Spike Island was a naval fort and still has some impressive bunkers and guns pointing at the entrance of Cork harbour. It is now a prison with interesting possible escape routes at spring tides (splatch through lovely thick mud). I think there are boat trips out there for tourists. Can anyone supply me more info here?An Australian, Jan Foster (nee Sharp), is trying to find out more info on Spike Island as their Grandfather was born there in 1898. Father: Sharp, Mother: Daly Can anyone help?
Sailing, windsurfing, getting rained on, endless opportunities. Eddie English's sailing centre near the slip on the waterfront of the town is probably a good place to start.
East Ferry Marina and Cobh Angling Centre are worth taking a look at. And of course Cobh was the old home of the Royal Cork Yacht Club for years. The building is now the Sirius Arts Centre.
And for those of you who would prefer to stay somewhat drier: Sailing/Boats/Harbour trips.
Brian Walsh ALIA sailing pages weather, navigation, ... Cobh regatta
Bari sails in Cobh. Windsurfing in Cobh.
This is where I'm from, mostly a dairy farm in Ashgrove. The little
house in the background is now our Grannies, we used live there when
we were smaller. Mary stars in this picture and I presume she'll be
REALLY embarrassed knowing millions of people can now see her on the web.
And .... YES those are tulips, a huge field, in Cobh! Pretty, huh?
This picture is from spring 1998.
You'll not find many tulips there at the moment, the daffodils have proved more able to cope with the Irish weather.
My Dad runs the farm with help from Mum, the girls and Seamus Wilson at the moment. Right now (spring 2000) they're all rushing around the place minding the new calves, organising the daffodil picking, milking cows, ......
If you'd like to embarrass Mary or just tell them all how pretty the tulips look you can mail them here.
Colaiste Muire, where I went to school. Are the other schools in Cobh somewhere on the web? Hey look! See if you can spot my little sister: look for the Colaiste Muire Italian tour October '98
A computery-minded neighbour of mine from Cuskinny.
Information systems consultancy and development service based in Cobh.
The Irish Times is a good source of news.
and Down(29/7/96) Aug 1, end of Atlanta Olympics
and back Upish(5/9/96) again.
Doing okay(4/8/97 Olympics) like.
And winning again March '98, yaaaaaayyyy! And on track for a happy new event Feb 11 1999.
Irish Emigrant, Feb 1999 Sonia to become a mother. new baby girl, Ciara congrats Sonia's diary - a girl! July12 the priest :-[ motherhood
More recent news,
Olympics Irish diary at the Irish Times Sonia-stats
diary, Jan 2000
Feb, in Sydney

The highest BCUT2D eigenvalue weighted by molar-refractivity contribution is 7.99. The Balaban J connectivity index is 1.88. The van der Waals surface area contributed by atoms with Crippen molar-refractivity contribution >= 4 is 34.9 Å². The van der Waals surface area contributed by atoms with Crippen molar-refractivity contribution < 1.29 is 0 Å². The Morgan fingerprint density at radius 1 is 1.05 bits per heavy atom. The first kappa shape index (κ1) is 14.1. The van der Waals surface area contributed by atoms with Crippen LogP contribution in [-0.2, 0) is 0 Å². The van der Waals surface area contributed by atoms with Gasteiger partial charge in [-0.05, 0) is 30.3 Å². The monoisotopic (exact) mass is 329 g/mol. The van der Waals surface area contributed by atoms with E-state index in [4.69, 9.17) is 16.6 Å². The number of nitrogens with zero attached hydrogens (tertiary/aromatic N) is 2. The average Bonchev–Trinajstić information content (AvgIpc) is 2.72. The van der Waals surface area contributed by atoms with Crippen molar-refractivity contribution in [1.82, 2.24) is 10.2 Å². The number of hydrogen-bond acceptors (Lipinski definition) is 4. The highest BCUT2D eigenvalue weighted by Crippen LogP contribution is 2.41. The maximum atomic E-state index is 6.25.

Mar 26, Portugal
second in Zurich
5000m in Sydney Olympics
3000m rain-soaked Gateshead sendoff to Sydney
Manchester United footballer. Cobh Ramblers
|Schoolboy's football team, Home ground: Pat O'Brien Park, Cobh.||email@example.com|
Also home of Irish Steel. (Irish Steel since closed down I think.)
Also home to
The Costal Resources Centre
oficially opened Sep 8 2003.
The Irish Naval Service (The Unofficial Pages).
The ladies L.E.Eithne [P31], Deirdre, Emer, Aoife, Aisling, Orla and Ciara.
The L.E.Ciara [P42] invades Britian :).
Fire service. station people
Gardai (021) 4811333 I think? historical architecture of new garda station :)
Hospital & medical Southern Health Board Health Centre Cobh Cobh (021) 4811270
A visit to Lusitania and Titanic memorials.
Cobh is visited by a Swede, Mats O'Arvendal I think.
Cobh (and alot of the rest of Ireland!) is visited by Jeff Bailey.
Yasuhiro Namoto, a Nihongojin visits Cobh.
BobMax in Cobh.
Louis Vrooman visits Cobh.
Bob Greene visits Ireland. Least info on Cobh but best quote by FAR: "we went to our hotel in Cork (pronounced Kark)" ROTFL! :-D.
TBND (who?) goes to Ireland
Old pier, ¥³¡¼¥ô Cobh in katakana. Jun Terao, friends of Ireland.
Actividades para des estudiantes de South of Ireland Language Centre. 'scuse my Spanish?
Noreen (American?) visits Cobh [broken link :(]
If you're going to be drinking, you might like to know what they're all singing: The "Holy Ground" Stories differ I find, was it a quarter of Cobh inhabited mainly by fisherman? Or was it where the sailors could go to pick up some female companionship?
Atlantic Inn, West Beach, Cobh +353 21 4811489 Clippers, 17 Westbound pl., Cobh +353 21 4813099 Marlogue Inn, East Ferry, Cobh +353 21 4813390 Mimmo's Restaurant, Italian & Irish Cuisine, 4 Casement Sq., Cobh +353 21 4811343 Robin Hill Restaurant & Guest House, Rushbrooke, Cobh +353 21 4811395 Jim's Place, 22 West Beach, Cobh +353 21 4811497 O'Brien's Coffee Shop, 8 Pearse Sq. Cobh +353 21 814091
Haulbowline, old factory/office buildings
Derry O'Donovan's images
View from high on Cobh of Haulbowline (most of it) & Spike:
Cork Dockyard (not in Haulbowline, in Ringaskiddy
WW1 plan of Haulbowline naval dockyard
www.IrishSeaShipping.com IrishSeaShips yahoo group
Search the Irish Times for Cobh
Derry O'Donovan's images Spike Island View from high on Cobh of Haulbowline (most of it) & Spike: Harbour view
Cork Dockyard (not in Haulbowline, in Ringaskiddy
WW1 plan of Haulbowline naval dockyard